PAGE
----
Housing in Salt Lake City, Ogden and Provo is some of the most overpriced in the country, according to a new study, indicating that U.S. buyers almost everywhere are paying huge premiums as demand outstrips supply.
Researchers at Florida Atlantic University and Florida International University have ranked the Wasatch Front cities near the top of the nation’s 100 largest housing markets, based on home prices coming in 44% to 51% above their expected long-term trends.
Ogden’s stock of single-family homes, town homes, condominiums and co-ops was the third most overvalued in the U.S., the analysis found, with Provo fourth and Salt Lake City eighth position, sliding from seventh in July.
Boise topped the study’s list, with homes overpriced by 81% compared to past pricing history. The Idaho capital has seen explosive population growth since 2010, up 14.6%, and adjoining communities such as Nampa and Meridian now rank among the country’s fastest growing.
But Austin, which ranked second for overvalued homes, “was the real shocker,” said Ken H. Johnson, an economist for Florida Atlantic University’s College of Business and one of the authors. The Texas city’s price premiums jumped by nearly 5 percentage points in a month, from 50.7% to 55.3%.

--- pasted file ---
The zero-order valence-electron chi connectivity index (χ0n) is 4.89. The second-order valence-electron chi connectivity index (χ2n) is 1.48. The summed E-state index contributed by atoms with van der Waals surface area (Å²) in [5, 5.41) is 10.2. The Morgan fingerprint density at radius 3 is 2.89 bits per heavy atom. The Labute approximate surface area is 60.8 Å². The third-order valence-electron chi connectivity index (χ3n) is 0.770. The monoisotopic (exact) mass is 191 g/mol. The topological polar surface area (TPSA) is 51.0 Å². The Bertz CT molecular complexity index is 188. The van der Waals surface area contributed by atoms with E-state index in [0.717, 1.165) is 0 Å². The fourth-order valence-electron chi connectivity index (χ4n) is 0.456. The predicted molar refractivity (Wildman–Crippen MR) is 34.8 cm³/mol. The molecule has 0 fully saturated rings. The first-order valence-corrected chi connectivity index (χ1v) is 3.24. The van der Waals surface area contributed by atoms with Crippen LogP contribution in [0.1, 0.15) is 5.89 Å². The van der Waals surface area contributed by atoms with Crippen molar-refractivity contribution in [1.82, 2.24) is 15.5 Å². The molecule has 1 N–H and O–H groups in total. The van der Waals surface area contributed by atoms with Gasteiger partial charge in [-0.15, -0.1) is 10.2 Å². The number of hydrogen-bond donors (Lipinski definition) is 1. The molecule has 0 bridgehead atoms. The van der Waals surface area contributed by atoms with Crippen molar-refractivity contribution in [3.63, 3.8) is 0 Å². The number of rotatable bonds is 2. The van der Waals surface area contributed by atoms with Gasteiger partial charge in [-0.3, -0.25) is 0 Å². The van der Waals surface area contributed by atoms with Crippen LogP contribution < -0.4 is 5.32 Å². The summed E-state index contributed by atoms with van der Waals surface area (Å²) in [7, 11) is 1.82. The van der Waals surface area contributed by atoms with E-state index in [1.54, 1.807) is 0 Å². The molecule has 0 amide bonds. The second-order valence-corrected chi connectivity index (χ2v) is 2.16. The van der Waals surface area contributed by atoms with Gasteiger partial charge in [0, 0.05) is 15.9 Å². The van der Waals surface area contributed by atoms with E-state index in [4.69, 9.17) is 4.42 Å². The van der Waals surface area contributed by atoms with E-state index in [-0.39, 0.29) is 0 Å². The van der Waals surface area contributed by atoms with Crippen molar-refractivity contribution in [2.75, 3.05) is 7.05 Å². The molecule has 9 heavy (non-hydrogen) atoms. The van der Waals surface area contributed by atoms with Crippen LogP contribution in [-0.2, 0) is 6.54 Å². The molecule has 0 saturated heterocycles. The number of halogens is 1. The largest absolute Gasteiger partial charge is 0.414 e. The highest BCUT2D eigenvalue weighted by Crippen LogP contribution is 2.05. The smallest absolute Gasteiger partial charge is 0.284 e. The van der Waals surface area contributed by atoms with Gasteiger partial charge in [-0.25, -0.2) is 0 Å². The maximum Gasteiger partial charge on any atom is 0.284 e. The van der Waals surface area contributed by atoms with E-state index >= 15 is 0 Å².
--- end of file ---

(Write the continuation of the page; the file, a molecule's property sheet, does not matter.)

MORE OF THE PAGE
“Clearly, buyer demand is significantly outpacing supply in Austin and a lot of other areas,” the researcher said in a statement.
The analysis found only four of the largest U.S. cities are seeing homes sell at a discount compared to long-term price trends: Honolulu, Virginia Beach, Baltimore and New York City. Rankings are based on seasonally adjusted data on home values from the real estate website Zillow, extending back to 1996.
The Florida study confirms what most would-be homebuyers in Utah already know: Low interest rates and pandemic-driven demand for homes with more rooms and larger backyards have drawn down housing supplies to historic lows. Razor-thin inventories of homes are pinching sales and bringing offers of $100,000 and $150,000 above listing prices.
Home sales in Salt Lake County declined for a third consecutive month in August, due largely to a dire lack of supply. Median home prices in August were between 23% and 31% above what they were at the same point in 2020, with the median single-family home now selling for just under $550,000 — about $128,000 above the same time last year.
“Competition to purchase a home remains fierce for buyers,” Matt Ulrich, president of the Salt Lake Board of Realtors, said earlier this month.
Shoppers buying at these prices may be jumping in at nearly a market peak, leaving them at potential risk of not seeing significant returns on their investments, according to Eli Beracha, Johnson’s co-author and a professor at Florida International University’s Hollo School of Real Estate.
“In some markets, recent buyers could be stuck for several years if prices level off or fall,” Beracha said. “If they’re buying at near peak prices and the market fizzles, they may have to stay in the homes a lot longer than planned in order to see even reasonable returns.”